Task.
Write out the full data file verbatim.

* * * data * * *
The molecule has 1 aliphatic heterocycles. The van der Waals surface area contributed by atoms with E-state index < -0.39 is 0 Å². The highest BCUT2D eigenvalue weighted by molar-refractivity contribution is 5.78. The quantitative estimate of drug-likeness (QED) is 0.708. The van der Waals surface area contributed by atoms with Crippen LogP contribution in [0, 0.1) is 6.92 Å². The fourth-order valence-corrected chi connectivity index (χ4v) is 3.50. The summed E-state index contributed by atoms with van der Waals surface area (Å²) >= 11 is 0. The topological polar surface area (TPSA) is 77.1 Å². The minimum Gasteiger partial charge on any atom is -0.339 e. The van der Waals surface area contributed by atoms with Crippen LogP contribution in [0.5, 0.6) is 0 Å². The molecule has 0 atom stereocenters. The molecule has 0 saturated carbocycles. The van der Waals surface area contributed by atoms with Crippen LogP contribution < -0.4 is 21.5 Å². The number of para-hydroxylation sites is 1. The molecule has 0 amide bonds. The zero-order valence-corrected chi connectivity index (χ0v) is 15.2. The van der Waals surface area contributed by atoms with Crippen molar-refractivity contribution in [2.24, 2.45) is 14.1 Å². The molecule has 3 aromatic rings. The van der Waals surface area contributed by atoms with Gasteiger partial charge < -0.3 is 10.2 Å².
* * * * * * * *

The molecule has 1 aliphatic heterocycles. The van der Waals surface area contributed by atoms with E-state index < -0.39 is 0 Å². The highest BCUT2D eigenvalue weighted by molar-refractivity contribution is 5.78. The quantitative estimate of drug-likeness (QED) is 0.708. The van der Waals surface area contributed by atoms with Crippen LogP contribution in [0, 0.1) is 6.92 Å². The fourth-order valence-corrected chi connectivity index (χ4v) is 3.50. The summed E-state index contributed by atoms with van der Waals surface area (Å²) >= 11 is 0. The topological polar surface area (TPSA) is 77.1 Å². The minimum Gasteiger partial charge on any atom is -0.339 e. The van der Waals surface area contributed by atoms with Crippen LogP contribution in [0.5, 0.6) is 0 Å². The molecule has 0 atom stereocenters. The molecule has 0 saturated carbocycles. The van der Waals surface area contributed by atoms with Crippen LogP contribution < -0.4 is 21.5 Å². The number of para-hydroxylation sites is 1. The molecule has 0 amide bonds. The zero-order valence-corrected chi connectivity index (χ0v) is 15.2. The van der Waals surface area contributed by atoms with Crippen molar-refractivity contribution in [2.24, 2.45) is 14.1 Å². The molecule has 3 aromatic rings. The van der Waals surface area contributed by atoms with Gasteiger partial charge < -0.3 is 10.2 Å².